North and South Redoubts
Directions to trailhead
From the eastern end of the Bear Mountain Bridge, proceed north on N.Y. 9D for 5.4 miles to an intersection with Snake Hill Road. Turn right onto Snake Hill Road and follow it for 0.3 mile to a parking area for the North Redoubt, on the right side of the road.
Take the Metro-North Hudson Line to the Garrison station. From the station, head north on Lower Station Road. At the next intersection, turn sharply right onto Upper Station Road and follow it uphill to N.Y. Route 9D. Turn left onto Route 9D and follow it for 0.4 mile to Snake Hill Road. Turn right onto Snake Hill Road and follow it for 0.3 mile to the parking area for the North Redoubt, on the right. The total distance from the station to the trailhead is about 1.3 miles.
The North and South Redoubts, the destinations of this hike, were part of a system of fortifications established during the Revolutionary War to protect West Point and the Hudson Highlands. Both redoubts offer panoramic views over the Hudson River.
From a brown wand at the rear of the parking area, head into the woods, following a trail blazed with red markers of the Taconic Region. (The first part of the hike, up to the North Redoubt, is on state park lands.) The trail parallels the road for about a quarter mile, then bears right and heads into the woods, climbing gradually. It briefly parallels a stream in the ravine on the left.
After climbing some more on switchbacks, you’ll reach a junction, marked by signs for the North Redoubt and the South Redoubt. Turn right, following the sign for the North Redoubt, and continue to climb, rather steeply in places. After reaching the crest of the rise, the trail descends a little, then levels off. It soon bears right and heads north for a short distance, parallel to the river below.
The marked trail ends at a triple-red blaze. This spot affords a panoramic north-facing view over the Hudson River, with Constitution Island jutting into the river in the foreground, and Storm King Mountain (identified by the gash on the side of the mountain, where the Storm King Highway was built in 1922) on the west side of the river in the distance.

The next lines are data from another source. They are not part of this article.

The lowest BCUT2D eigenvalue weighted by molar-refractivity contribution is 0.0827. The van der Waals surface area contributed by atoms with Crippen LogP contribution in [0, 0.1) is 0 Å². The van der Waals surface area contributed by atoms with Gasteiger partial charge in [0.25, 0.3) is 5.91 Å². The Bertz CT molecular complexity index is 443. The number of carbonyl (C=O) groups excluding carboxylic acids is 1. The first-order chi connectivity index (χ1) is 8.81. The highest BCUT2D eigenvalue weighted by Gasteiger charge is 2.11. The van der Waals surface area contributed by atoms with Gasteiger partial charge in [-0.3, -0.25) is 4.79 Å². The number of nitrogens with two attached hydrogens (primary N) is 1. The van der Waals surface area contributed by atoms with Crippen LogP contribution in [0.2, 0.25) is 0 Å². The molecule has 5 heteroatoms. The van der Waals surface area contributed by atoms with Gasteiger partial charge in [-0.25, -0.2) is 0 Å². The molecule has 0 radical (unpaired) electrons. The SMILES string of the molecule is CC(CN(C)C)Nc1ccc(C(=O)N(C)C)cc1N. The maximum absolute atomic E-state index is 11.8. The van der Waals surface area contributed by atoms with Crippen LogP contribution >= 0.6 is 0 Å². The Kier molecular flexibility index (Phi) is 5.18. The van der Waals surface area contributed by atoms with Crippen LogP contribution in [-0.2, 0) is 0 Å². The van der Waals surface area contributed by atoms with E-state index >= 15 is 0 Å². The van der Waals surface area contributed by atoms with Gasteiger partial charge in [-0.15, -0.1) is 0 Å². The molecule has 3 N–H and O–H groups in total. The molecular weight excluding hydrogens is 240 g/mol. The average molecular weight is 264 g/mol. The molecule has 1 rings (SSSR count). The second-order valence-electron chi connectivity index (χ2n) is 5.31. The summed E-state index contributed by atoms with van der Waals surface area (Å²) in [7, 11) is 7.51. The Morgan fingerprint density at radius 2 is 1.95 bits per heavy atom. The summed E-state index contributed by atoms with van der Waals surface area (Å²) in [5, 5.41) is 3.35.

After taking in the view, retrace your steps to the junction and turn right, following the sign to the South Redoubt. The trail now leaves state park lands and enters the lands of the Garrison School Forest, owned by the Garrison Union Free School District. The next section of the trail is marked only by occasional red paint blazes or spotches, but for the most part, the route of the trail is fairly clear.
The trail first heads south, then bears left and begins to descend. It soon reaches the edge of a meadow, where it bears left at a fallen tree and heads across the meadow. As of this writing, this section of the trail is poorly blazed and difficult to follow. If you cannot find the continuation of the trail, head diagonally across the meadow to a small wooden shack at the eastern edge of the meadow. This shack, in a deteriorated condition, contains the rusted remnants of a iron stove, wheelbarrow and barrel.
From the shack, the trail heads east on a woods road. Although the blazing is spotty, the road itself is wide and clear. You’ll soon reach a grassy parking area, where the trail bears right. The red-blazed Cannon Road Trail of the Garrison School Forest begins here, and for the rest of the way you’ll be following the diamond red markers of this trail.
A short distance ahead, the trail goes through a gap in a stone wall and passes a sign for the Garrison School Forest on the right and a kiosk on the left. The trail continues along an old woods road, climbing gradually.
In about half a mile, you’ll arrive at the South Redoubt, marked by a kiosk with signs giving the history of the area and biographies of members of the Sloan and Osborn families, who donated this land to the Garrison Union Free School District. After reading these interesting signs, turn left and follow an unmarked path that heads south. You’ll pass a stone foundation on the left and, in 150 feet, reach a clearing with a picnic table that affords a panoramic east-facing view. The United States Military Academy at West Point is visible directly across the river, and Constitution Island and Storm King Mountain may be seen to its right.
After enjoying the panoramic view, return to the kiosk, then retrace your steps on the red-blazed trail back to the parking area where the hike began.